11. Brush the rolls with the egg wash and sprinkle the tops with black and white sesame seeds.
12. Bake at 400F for 30-40 minutes or until a toothpick inserted into the center of a roll comes out clean.
13. Serve with dinner or enjoy as a snack!

This post has been Yeastspotted and submitted to Bake Your Own Bread.

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Trying new things – Strawberry and Cream Cheese Biscuits and Scones

Ever since eating my Southern friend’s biscuits, I’ve always wanted to try to make them. However, I like to put twists on traditional dishes/recipes, so I decided to add strawberries and cream cheese to spice up the traditional biscuit.

I mainly followed Deb’s recipe for strawberry and cream biscuits, but wanting to live up to the name more, I added chunks of cream cheese into the batter.

My biscuits didn’t turn out that fluffy, possibly because of my biscuit cutting technique and the lack of shortening. I didn’t have a biscuit cutter, so I used a glass instead. People advise only pressing down into the dough; however, my glass wasn’t sharp enough to actually cut the dough, so I ended up twisting the glass a little. I know, I know, I committed a biscuit sin! I’m not exactly sure how to get really soft and fluffy biscuits, so if you have any tips, please let me know!

I may also have not kneaded the dough enough. Deb cautioned against mixing the dough too much; however, I may have taken that advice a little too far. My dough was very soft and didn’t hold its shape as well as bread dough does.

The biscuits seemed to puff up a little in the over, but deflated a bit after I took them out. Now, the biscuits weren’t hard, but they definitely were not very flaky and fluffy. I’d say they were more of a cross between biscuits and cookies.

               

Cute little biscuits with chunks of the cream cheese and strawberries!

Getting a little tired of tediously cutting out circles of dough, I decided to make the rest into scones. I just rolled the remaining dough into a circle, patted it down slightly, and cut it into eight triangles. I think the texture of the dough fit the scones a little better; however, these scones were not as crumbly as store-bought scones. The problem may have been that I cut the butter too much into the flour since I had smaller than the advised “pea sized” balls of butter.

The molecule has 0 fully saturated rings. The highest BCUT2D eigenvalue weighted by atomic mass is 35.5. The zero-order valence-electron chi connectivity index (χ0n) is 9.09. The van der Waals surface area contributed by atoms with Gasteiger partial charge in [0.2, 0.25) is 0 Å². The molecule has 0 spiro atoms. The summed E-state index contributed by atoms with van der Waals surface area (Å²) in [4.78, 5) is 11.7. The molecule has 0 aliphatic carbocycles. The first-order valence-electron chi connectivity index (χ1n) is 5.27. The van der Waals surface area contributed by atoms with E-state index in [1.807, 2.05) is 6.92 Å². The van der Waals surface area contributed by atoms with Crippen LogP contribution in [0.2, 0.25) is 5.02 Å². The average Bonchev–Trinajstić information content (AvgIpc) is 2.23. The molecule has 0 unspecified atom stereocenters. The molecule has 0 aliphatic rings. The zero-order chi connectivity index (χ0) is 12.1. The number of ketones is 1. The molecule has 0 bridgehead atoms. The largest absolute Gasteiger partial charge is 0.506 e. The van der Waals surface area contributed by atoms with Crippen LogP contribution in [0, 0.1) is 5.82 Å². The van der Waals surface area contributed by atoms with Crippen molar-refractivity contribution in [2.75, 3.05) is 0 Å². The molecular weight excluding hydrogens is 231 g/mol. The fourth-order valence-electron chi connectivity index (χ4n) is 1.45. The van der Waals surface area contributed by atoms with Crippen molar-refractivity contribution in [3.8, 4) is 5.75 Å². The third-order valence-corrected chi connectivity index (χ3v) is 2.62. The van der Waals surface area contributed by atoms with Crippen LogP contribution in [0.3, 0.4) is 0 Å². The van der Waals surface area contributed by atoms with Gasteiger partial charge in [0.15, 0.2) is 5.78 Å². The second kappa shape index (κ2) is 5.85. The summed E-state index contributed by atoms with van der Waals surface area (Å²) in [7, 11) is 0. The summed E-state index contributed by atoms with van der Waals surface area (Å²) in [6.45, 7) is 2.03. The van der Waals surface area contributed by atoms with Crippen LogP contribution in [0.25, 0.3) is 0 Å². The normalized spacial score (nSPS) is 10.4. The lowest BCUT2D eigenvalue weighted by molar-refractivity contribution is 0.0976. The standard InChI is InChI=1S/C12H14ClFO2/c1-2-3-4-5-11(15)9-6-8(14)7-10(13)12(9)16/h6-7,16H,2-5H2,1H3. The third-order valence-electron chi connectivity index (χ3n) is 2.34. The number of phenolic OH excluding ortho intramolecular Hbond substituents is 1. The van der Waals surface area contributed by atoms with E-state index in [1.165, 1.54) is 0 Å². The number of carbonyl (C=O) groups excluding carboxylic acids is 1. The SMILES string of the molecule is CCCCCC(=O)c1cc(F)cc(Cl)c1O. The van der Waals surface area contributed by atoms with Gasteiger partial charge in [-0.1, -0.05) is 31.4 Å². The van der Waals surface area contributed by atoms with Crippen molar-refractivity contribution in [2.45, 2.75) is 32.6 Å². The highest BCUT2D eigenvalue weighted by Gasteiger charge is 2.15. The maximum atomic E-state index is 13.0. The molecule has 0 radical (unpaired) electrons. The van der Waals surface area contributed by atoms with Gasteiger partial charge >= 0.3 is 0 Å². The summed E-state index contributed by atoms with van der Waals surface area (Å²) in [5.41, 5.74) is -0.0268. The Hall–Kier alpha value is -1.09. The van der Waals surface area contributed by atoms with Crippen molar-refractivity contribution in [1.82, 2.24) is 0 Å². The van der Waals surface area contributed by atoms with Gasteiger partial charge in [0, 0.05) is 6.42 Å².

Although my first attempt at biscuits and scones wasn’t as successful as I had hoped, the products were still delicious. I will (rather unwillingly) admit that I ate all of the scones throughout the week. The small size of the scone made it the perfect snack or sweet addition to breakfast.

I took the biscuits to a barbecue, where they quickly vanished within 30 minutes of opening the container. Either they were extremely delicious or people were so ravenous that no one noticed their failures as biscuits. These biscuits are the perfect example of my theory that as long as you don’t burn whatever you’re baking, it’ll taste good. After all, baked goods are just mixtures of butter, sugar, and flour. Since that combination is so delicious, even if you mess up the recipe, you’ll still end up with a pretty tasty result. Messing up really only changes the texture of the baked good anyways. So, on that note, don’t be afraid to try baking. It’s pretty forgiving and usually, you’ll end up with a yummy product (assuming you didn’t burn it :P).

This post has been Yeastspotted.